Mr. Tory recently said his officials are studying the idea of a Vancouver-style vacancy tax on speculators who leave units empty while they wait to cash in on frenzied market-price increases. But no decision has been made on that idea, for which the city would need provincial approval. He said on Wednesday that the market was creating a "desperate situation" for many Torontonians.

"We all take this very seriously, we've all been talking about it, and I think we're going to get together," Mr. Tory said on Thursday, adding that he hopes to discuss the need for better data, measures to increase supply, and a potential vacant-homes tax. "I don't want people to lose hope with respect to home ownership."

In his letters, Mr. Morneau cites recent warnings in a report from the Canada Mortgage and Housing Corporation that "finds strong evidence of problematic conditions in the GTA." And he appears most concerned about the possible effects on heavily indebted homeowners when interest rates eventually rise: "A combination of low interest rates and rising home prices has encouraged some Canadians to take on high levels of debt to get into the housing market, making them more susceptible to changing economic conditions."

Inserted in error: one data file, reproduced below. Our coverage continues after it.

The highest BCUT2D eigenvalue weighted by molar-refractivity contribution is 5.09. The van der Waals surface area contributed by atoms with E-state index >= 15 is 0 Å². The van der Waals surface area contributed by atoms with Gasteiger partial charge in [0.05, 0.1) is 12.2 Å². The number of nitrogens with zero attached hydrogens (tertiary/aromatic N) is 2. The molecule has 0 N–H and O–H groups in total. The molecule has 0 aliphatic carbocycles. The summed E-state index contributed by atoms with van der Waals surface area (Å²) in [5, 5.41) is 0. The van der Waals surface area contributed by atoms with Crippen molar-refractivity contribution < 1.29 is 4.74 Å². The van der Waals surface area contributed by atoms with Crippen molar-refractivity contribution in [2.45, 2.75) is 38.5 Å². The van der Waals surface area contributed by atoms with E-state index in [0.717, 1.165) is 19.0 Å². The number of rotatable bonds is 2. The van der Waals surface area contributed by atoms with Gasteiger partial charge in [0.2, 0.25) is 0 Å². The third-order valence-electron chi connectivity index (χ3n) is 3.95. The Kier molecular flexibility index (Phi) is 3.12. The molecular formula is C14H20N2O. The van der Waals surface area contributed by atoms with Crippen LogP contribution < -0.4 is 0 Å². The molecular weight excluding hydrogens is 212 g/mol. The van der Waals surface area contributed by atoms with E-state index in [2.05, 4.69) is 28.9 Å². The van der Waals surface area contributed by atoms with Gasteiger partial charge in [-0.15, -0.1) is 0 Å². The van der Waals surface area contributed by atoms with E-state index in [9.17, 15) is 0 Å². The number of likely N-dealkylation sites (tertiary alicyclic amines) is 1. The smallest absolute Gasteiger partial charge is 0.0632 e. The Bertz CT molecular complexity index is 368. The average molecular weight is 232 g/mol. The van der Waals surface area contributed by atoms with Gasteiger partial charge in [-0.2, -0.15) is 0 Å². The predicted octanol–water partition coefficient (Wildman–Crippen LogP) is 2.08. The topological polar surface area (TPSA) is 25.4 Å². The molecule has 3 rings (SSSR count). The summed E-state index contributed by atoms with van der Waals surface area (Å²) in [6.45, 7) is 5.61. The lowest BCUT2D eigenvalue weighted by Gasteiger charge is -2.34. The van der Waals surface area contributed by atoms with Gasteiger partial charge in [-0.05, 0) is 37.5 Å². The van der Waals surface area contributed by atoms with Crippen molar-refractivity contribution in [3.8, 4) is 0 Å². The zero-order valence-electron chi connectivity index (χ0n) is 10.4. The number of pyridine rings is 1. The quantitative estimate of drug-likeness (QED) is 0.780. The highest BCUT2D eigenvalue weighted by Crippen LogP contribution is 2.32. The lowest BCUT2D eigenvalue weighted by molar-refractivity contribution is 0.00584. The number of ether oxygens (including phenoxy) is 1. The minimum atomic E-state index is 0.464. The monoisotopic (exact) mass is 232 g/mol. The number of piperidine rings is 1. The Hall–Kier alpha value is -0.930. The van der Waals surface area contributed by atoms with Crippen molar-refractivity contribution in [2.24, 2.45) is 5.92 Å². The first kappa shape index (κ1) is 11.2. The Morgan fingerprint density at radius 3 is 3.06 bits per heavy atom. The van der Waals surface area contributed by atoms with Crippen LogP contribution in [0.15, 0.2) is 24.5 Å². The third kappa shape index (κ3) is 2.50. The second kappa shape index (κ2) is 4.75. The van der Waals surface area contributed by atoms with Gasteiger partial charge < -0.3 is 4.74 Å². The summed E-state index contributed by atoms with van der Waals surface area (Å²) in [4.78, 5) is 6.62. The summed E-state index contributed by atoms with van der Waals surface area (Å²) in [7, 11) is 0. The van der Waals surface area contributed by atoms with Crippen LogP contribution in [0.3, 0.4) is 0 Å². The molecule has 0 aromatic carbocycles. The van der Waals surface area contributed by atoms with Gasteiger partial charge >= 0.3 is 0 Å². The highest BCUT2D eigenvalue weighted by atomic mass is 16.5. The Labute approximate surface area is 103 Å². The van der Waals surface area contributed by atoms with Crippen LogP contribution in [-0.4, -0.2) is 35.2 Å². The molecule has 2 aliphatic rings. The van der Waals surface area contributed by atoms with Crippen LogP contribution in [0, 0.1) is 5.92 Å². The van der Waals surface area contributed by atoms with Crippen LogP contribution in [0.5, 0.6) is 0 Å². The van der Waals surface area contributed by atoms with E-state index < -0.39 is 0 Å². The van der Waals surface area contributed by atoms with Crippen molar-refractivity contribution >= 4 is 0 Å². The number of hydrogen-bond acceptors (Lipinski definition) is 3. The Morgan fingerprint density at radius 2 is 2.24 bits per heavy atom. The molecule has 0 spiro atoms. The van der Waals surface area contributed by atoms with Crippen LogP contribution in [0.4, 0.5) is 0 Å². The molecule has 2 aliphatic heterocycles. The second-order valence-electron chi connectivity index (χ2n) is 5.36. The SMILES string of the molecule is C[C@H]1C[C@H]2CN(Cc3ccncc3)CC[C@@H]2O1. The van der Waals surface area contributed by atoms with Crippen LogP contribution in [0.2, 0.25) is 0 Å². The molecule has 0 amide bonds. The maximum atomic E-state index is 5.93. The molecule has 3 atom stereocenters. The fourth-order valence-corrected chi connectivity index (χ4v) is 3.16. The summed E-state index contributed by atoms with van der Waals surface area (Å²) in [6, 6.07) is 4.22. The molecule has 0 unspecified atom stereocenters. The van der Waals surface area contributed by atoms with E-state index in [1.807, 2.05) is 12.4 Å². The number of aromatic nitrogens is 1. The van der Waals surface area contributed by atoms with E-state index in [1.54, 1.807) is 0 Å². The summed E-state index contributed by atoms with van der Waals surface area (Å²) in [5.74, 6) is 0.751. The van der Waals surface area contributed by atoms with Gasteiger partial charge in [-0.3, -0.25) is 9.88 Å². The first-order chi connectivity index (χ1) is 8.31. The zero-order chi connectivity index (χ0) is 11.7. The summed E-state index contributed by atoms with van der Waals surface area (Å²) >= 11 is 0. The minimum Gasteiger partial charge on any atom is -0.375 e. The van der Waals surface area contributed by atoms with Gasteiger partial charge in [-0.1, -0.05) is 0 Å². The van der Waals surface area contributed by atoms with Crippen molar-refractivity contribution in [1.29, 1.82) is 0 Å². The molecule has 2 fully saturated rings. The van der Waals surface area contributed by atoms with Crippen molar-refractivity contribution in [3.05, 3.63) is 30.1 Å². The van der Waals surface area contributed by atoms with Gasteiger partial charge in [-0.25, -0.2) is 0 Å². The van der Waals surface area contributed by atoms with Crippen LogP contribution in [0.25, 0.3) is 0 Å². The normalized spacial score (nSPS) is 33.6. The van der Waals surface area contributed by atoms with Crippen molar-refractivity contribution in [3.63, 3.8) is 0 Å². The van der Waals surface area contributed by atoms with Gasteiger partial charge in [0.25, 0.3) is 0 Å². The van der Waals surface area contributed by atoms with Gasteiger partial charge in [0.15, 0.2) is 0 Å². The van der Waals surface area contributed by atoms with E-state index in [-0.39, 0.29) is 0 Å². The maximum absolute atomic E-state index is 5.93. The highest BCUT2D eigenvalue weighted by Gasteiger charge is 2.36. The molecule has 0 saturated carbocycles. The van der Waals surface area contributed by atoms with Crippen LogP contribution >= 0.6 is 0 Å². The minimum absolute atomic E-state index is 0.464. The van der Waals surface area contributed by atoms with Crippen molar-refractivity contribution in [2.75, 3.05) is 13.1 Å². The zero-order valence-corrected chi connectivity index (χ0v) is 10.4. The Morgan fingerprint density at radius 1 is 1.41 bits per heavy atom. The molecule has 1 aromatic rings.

One federal official, speaking on background, played down expectations of an imminent federal move, noting that federal tools are a "blunt" instrument given that they would apply to the entire country. The official said Mr. Morneau wrote the letter because he felt the need for a meeting about the GTA's housing market at the political level. More details about the meeting will be released as they are confirmed.

"I'm hoping over the coming months we work through these issues," RBC's Mr. McKay said. "I don't think we want to go through another couple of years of 30-plus-per-cent increases in housing prices when the economy is growing at 2 per cent."

With a report from Bill Curry in Ottawa

Cherise Burda, executive director of Ryerson City Building Institute, and John Pasalis, president of Realosophy Realty Inc., discuss the merits of a foreign-buyers tax in Ontario

Follow related authors and topics

Authors and topics you follow will be added to your personal news feed in Following.

Interact with The Globe